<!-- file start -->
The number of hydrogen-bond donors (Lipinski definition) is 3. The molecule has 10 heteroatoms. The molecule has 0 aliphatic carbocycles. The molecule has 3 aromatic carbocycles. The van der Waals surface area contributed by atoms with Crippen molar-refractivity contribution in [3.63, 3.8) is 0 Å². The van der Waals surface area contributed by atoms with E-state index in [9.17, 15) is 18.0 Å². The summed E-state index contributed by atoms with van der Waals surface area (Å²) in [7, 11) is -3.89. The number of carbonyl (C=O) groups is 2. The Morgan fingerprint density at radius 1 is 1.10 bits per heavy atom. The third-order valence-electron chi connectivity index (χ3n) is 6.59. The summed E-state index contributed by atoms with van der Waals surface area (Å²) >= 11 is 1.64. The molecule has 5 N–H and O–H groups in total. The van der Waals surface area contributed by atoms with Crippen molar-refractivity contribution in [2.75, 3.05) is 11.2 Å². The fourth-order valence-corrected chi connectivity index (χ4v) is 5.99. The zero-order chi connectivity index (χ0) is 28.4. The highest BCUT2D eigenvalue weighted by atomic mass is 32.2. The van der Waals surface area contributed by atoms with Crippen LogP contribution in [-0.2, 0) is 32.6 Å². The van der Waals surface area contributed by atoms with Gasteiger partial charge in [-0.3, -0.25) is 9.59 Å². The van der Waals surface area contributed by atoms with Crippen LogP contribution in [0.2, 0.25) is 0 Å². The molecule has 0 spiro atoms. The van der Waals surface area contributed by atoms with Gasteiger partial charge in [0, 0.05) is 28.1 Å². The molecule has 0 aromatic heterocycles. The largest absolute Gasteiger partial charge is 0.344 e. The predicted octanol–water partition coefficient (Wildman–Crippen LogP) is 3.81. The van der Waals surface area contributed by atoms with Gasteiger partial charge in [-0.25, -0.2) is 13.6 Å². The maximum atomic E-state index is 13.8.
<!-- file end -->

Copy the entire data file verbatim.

The number of hydrogen-bond donors (Lipinski definition) is 3. The molecule has 10 heteroatoms. The molecule has 0 aliphatic carbocycles. The molecule has 3 aromatic carbocycles. The van der Waals surface area contributed by atoms with Crippen molar-refractivity contribution in [3.63, 3.8) is 0 Å². The van der Waals surface area contributed by atoms with E-state index in [9.17, 15) is 18.0 Å². The summed E-state index contributed by atoms with van der Waals surface area (Å²) in [7, 11) is -3.89. The number of carbonyl (C=O) groups is 2. The Morgan fingerprint density at radius 1 is 1.10 bits per heavy atom. The third-order valence-electron chi connectivity index (χ3n) is 6.59. The summed E-state index contributed by atoms with van der Waals surface area (Å²) >= 11 is 1.64. The molecule has 5 N–H and O–H groups in total. The van der Waals surface area contributed by atoms with Crippen molar-refractivity contribution in [2.75, 3.05) is 11.2 Å². The fourth-order valence-corrected chi connectivity index (χ4v) is 5.99. The zero-order chi connectivity index (χ0) is 28.4. The highest BCUT2D eigenvalue weighted by atomic mass is 32.2. The van der Waals surface area contributed by atoms with Crippen LogP contribution in [-0.2, 0) is 32.6 Å². The van der Waals surface area contributed by atoms with Gasteiger partial charge in [-0.3, -0.25) is 9.59 Å². The van der Waals surface area contributed by atoms with Crippen LogP contribution in [0.2, 0.25) is 0 Å². The molecule has 0 spiro atoms. The van der Waals surface area contributed by atoms with Gasteiger partial charge in [0, 0.05) is 28.1 Å². The molecule has 0 aromatic heterocycles. The largest absolute Gasteiger partial charge is 0.344 e. The predicted octanol–water partition coefficient (Wildman–Crippen LogP) is 3.81. The van der Waals surface area contributed by atoms with Gasteiger partial charge in [-0.25, -0.2) is 13.6 Å². The maximum atomic E-state index is 13.8.